Queen Marie Antoinette of France, daughter of ...
Queen Marie Antoinette; Image via Wikipedia

She was worn famously by an ill-fated queen. Could this fussy français appellation wear well on a modern girl?

Thanks to Lauren for suggesting our Baby Name of the Day: Antoinette.

History knows her as Marie Antoinette, but the queen who lost her head was born Maria Antonia Josepha Johanna. Her mom was Austrian Archduchess Maria Theresa, whose sixteen pregnancies didn’t much interfere with her forty-year reign. All ten of her daughters wore a compound name just like mom: Maria Elisabeth, Carolina, Johanna, Josepha, Christina, and Anna. (Some of the names repeated after a child died young.)

And then there’s Marie Antoinette, her fifteenth child and youngest daughter, who married the heir to the French throne at the tender age of fourteen. There had been a few noble bearers of the name earlier, but without her, the name might be little more than an obscure diminutive for the international Anthony.

Marie Antoinette’s marriage to the future King Louis XVI was a long-planned dynastic match. France was beset with any number of ills before the young Louis ascended the throne – wars, debt, a series of poor harvests. The queen was a subject of much public scorn, but most historians suggest she wasn’t nearly the villain we sometimes imagine.

She’s been an irresistible subject for writers and filmmakers. Alexandre Dumas, pére penned a series of historical novels featuring the queen, beginning with Le Chevalier de Maison-Rouge in 1845. Biopics ranged from 1938’s starring Norma Shearer to 2006’s with Kirsten Dunst.

The name caught on in the early 1900s in the US and France. Maybe it was because of Antoinette de Mérode, the Brussels-born Princess of Monaco who put Monte Carlo on the map in the nineteenth century.

But it might have been Scott Joplin’s spritely 1906 “Antoinette,” a ragtime piece that’s mostly forgotten today, that boosted the name. Plenty of his compositions bore feminine names: Eugenia, Leola, Cleopha, Bethena.

While solid, clunky names topped the charts in the 1910s – Mildred occupied the Top Ten, and Gertrude and Ethel weren’t far behind – Josephine, Lucille, Marguerite, Blanche, and Genevieve were also in the Top 100. Antoinette peaked at #169 in 1917. Antoinette was equally popular in France into the 1920s.

Oscar-nominated actress Andrea Leeds was born an Antoinette in 1914, but changed it in Hollywood; Antoinette Perry was a stage star in the early 1900s, but we remember her only as Tony – after the awards that bear her name.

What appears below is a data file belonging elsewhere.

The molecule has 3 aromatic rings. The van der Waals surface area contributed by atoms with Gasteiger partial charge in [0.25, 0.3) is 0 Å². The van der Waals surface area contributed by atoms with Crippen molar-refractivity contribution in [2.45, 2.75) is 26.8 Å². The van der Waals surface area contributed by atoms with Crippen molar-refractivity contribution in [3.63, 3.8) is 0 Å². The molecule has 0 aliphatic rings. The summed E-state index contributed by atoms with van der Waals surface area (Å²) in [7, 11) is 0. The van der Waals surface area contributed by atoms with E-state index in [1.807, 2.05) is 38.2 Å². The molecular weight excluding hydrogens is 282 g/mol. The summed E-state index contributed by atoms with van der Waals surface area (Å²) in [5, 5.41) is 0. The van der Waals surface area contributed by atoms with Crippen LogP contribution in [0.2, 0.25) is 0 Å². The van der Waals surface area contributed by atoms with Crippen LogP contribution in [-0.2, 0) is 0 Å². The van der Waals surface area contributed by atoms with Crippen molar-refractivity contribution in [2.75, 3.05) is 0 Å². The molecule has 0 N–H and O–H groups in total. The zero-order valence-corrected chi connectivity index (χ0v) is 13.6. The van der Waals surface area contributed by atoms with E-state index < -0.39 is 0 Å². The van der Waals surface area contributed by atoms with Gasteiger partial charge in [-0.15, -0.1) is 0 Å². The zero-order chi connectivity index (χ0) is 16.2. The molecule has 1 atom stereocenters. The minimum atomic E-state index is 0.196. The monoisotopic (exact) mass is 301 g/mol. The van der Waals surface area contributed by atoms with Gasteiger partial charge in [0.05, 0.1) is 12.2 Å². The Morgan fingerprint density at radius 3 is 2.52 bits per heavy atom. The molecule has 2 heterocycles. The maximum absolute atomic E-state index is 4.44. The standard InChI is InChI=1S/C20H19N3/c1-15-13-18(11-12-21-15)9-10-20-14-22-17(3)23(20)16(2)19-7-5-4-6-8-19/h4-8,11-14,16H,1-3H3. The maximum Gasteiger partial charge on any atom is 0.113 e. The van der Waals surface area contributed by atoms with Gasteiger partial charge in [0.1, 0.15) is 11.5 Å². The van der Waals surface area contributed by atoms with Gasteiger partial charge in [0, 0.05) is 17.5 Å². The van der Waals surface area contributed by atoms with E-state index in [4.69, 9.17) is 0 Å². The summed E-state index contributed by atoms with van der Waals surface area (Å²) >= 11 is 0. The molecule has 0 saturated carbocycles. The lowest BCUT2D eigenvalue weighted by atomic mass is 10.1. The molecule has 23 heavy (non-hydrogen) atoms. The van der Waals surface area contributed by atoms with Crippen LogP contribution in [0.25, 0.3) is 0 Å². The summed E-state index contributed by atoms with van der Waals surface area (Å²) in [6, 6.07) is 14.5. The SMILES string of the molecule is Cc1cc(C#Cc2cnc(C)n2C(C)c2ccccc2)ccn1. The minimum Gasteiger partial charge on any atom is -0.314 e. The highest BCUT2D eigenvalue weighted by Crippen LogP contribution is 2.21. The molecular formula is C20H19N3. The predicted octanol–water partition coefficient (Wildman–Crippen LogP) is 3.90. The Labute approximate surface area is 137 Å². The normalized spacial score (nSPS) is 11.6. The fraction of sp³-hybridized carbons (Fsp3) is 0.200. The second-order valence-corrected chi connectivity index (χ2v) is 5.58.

Anthony has been in the US Top 100 since before 1900, and in recent years has reached the Top Ten, so it’s no surprise that feminine forms caught on. But Antoinette is far from the only option:

  • There’s the literary Antonia;
  • The Italianate Antonina and Antonella;
  • The nickname Toni.

Antonia and Antonella seem especially stylish circa 2011, but none of the feminine forms of Anthony currently rank in the US Top 1000. Antoinette last appeared in 2000.

Today, Antoinette seems out of step. But with the arrival of Vivienne Jolie-Pitt, French names for girls got a real boost. It’s not a stretch to think that parents might reconsider the frilly, regal Antoinette.

About Abby Sandel

Whether you're naming a baby, or just all about names, you've come to the right place! Appellation Mountain is a haven for lovers of obscure gems and enduring classics alike.

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What do you think?


  1. I love the name Antoinette not only because its my name but also because it sounds sweet

  2. My full first name is Toni. I have wished for YEARS that my “real” name was Antoinette or Antonia (I like Antonella, too). I have hated being just Toni and don’t even prefer it for a nickname. Annie, Nettie, or even Tonia are all far more appealing.

    1. That must be frustrating! There are plenty of gorgeous names that lead to Toni – but give you other options, too.

  3. I personally prefer Antonia over Antoinette. I’m going to have to agree with Lola that I find the spelling of Antoinette problematic. And I met a cashier once named Mariantoinette, all one, awkward word.

  4. I don’t mind Antoinette, but I infinately prefer Antonia. If using Antoinette, I like Nettie or Annie as nickname. If using Antonia, I like Annie.